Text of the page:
Thursday, June 29, 2006

Crawling Through The Words

I don’t know what made me smile more: when my son crawled for the first time last Saturday, or when my wife started bawling when he did.

It was one of those perfect, real, beautiful moments that can knock you on your emotional ass. So simple, so normal –- and yet powerful beyond description.

The kind of thing that makes you glad to be alive, no matter how fucked up the Bush administration is making the world. (Oops, politics crawled in there…)

(Crawled. Get it?)

Anyway, it's the kind of thing that, if it were a scene in a movie, could either be remarkably cheesy or the moment that makes you finally believe those actors up there are real people. And once you believe that, the movie can take you anywhere (even to a hotel being blown apart by FBI SWAT and North Korean gangsters [Right Greg?]).

This is where the director and actors are much more important than the writer. The writer needs to know when, where and even if to put in that scene. But then the director and actors are in charge of making it work. Or making it fail miserably.

I think this is why I tend to over-write in my early drafts. I know I need to keep everything lean. But there’s something inside me that thinks at first that this…


DECLAN spies a toy just out of reach, plops onto his stomach and crawls to it. AMY turns to DAVID and breaks down in tears.

…as a scene might be misinterpreted as a throwaway, hackneyed nothingscene, and people reading the script might think I’m a throwaway, hackneyed nothingwriter.

So in early drafts I tend to write it out much more descriptively so anyone reading could see what I was intending.

And then Greg yells at me for being too wordy. “It’s not a novel, you fucking hack!” he screams, throwing Jell-o at me (which, sent flying by his mighty hands, nails itself to the wall).

So I trim it back.

It’s a good lesson to learn: trust the reader.

But don’t trust the North Korean gangsters.

And crawl before you walk, I guess is another good lesson.

Thanks Decs. Thanks Ames.

And thanks Greg. Though you don't have to be so cruel.

And Ryan, more Dismal news soon...

Thursday, June 22, 2006

Dismal. The Story Of Dismal. How Dismal Got Started.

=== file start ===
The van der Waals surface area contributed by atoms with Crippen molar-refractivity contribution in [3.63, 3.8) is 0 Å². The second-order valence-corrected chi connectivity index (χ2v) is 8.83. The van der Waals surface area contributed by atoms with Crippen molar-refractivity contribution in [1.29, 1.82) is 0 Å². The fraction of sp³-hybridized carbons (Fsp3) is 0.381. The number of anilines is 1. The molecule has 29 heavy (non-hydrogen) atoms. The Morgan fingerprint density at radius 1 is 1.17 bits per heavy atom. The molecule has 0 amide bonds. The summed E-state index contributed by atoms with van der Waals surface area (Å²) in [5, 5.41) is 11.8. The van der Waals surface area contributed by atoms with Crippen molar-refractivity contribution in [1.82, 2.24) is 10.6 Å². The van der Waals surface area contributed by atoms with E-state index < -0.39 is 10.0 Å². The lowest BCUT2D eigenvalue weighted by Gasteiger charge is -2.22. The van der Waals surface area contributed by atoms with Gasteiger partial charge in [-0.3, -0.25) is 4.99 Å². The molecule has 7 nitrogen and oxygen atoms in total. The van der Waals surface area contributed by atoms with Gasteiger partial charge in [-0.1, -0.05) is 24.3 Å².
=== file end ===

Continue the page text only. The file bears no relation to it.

I realize I’ve never really told the Story if Dismal here.

I might have to do it in a few installments – but I promise to keep it lean and not go into all the gory (boring?) details.

For years now I’ve been working with Ray and Jeff at a small but successful television production studio. I was producing and writing, Ray was working production in various roles, Jeff seemed to have a dozen roles in pre-production and production.

We made a lot of shows that were well received, and that was cool, but after a while you tend to feel a little bit in a rut.

One day in January 2005, Jeff and I were talking.

Jeff: How’s it going?
Me: All right. You?
Jeff: All right.

Long silence.

Jeff: I’m bored.
Me: Me too.
Jeff: Let’s make a movie. A short. You write the script, I’ll raise a few grand, we’ll make a movie, send it to Sundance. You know, make a movie.

(Jeff has a tendency to say things three times…)

Me: Good idea. Cool locations, but only a few, simple story, small cast.
Jeff: Let’s do it.
Me: Done.

The next day, Jeff called me into his office.

Jeff: Talked to Ray. He’s been thinking the same thing. He’ll direct, but he wants to do a full-length feature.
Me: Even better.
Jeff: He’s been thinking of a story for a while. He’ll have an outline Monday. Ready Monday. Man's gonna have it Monday.

On Monday, there was Ray’s outline on my desk with a note: “David, can you make this into a script?”

And so I got to work.

Right away we knew we had a good team put together. It’s a good dynamic, each of us bringing something different in terms of skill set and mind set (and complimentary yet non-overlapping psychiatric disorders), and no one bringing too much ego that THIS THING IS MINE. Hate to sound like one of those inspirational posters that feature soft-focus photos of a group of ants lifting a loaf of bread together, but we know we need each other to get this done, and we know the project is more than any one of us.